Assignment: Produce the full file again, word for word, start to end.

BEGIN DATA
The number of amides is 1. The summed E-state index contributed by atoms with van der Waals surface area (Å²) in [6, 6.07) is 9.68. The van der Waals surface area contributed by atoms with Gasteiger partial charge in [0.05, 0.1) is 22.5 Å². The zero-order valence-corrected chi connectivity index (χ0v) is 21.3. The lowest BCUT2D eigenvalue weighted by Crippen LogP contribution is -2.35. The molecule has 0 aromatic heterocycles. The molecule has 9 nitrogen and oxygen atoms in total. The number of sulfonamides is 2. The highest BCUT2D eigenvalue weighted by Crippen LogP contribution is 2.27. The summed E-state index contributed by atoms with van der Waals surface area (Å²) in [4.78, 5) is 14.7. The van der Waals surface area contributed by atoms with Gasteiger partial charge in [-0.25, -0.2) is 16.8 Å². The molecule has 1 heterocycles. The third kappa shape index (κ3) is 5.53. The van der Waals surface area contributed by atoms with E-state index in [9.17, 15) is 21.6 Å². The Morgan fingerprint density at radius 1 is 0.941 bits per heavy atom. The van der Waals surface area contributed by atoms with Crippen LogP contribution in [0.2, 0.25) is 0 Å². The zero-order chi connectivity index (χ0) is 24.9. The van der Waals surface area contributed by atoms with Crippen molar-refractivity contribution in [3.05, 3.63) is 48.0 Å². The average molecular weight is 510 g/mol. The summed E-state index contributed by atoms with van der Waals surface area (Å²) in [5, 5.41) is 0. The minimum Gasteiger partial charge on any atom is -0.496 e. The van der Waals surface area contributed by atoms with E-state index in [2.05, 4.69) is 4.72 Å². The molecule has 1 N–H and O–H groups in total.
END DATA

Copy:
The number of amides is 1. The summed E-state index contributed by atoms with van der Waals surface area (Å²) in [6, 6.07) is 9.68. The van der Waals surface area contributed by atoms with Gasteiger partial charge in [0.05, 0.1) is 22.5 Å². The zero-order valence-corrected chi connectivity index (χ0v) is 21.3. The lowest BCUT2D eigenvalue weighted by Crippen LogP contribution is -2.35. The molecule has 0 aromatic heterocycles. The molecule has 9 nitrogen and oxygen atoms in total. The number of sulfonamides is 2. The highest BCUT2D eigenvalue weighted by Crippen LogP contribution is 2.27. The summed E-state index contributed by atoms with van der Waals surface area (Å²) in [4.78, 5) is 14.7. The van der Waals surface area contributed by atoms with Gasteiger partial charge in [-0.25, -0.2) is 16.8 Å². The molecule has 1 heterocycles. The third kappa shape index (κ3) is 5.53. The van der Waals surface area contributed by atoms with E-state index in [9.17, 15) is 21.6 Å². The Morgan fingerprint density at radius 1 is 0.941 bits per heavy atom. The van der Waals surface area contributed by atoms with Crippen LogP contribution in [0.2, 0.25) is 0 Å². The zero-order chi connectivity index (χ0) is 24.9. The van der Waals surface area contributed by atoms with Crippen molar-refractivity contribution in [3.05, 3.63) is 48.0 Å². The average molecular weight is 510 g/mol. The summed E-state index contributed by atoms with van der Waals surface area (Å²) in [5, 5.41) is 0. The minimum Gasteiger partial charge on any atom is -0.496 e. The van der Waals surface area contributed by atoms with E-state index in [2.05, 4.69) is 4.72 Å². The molecule has 1 N–H and O–H groups in total.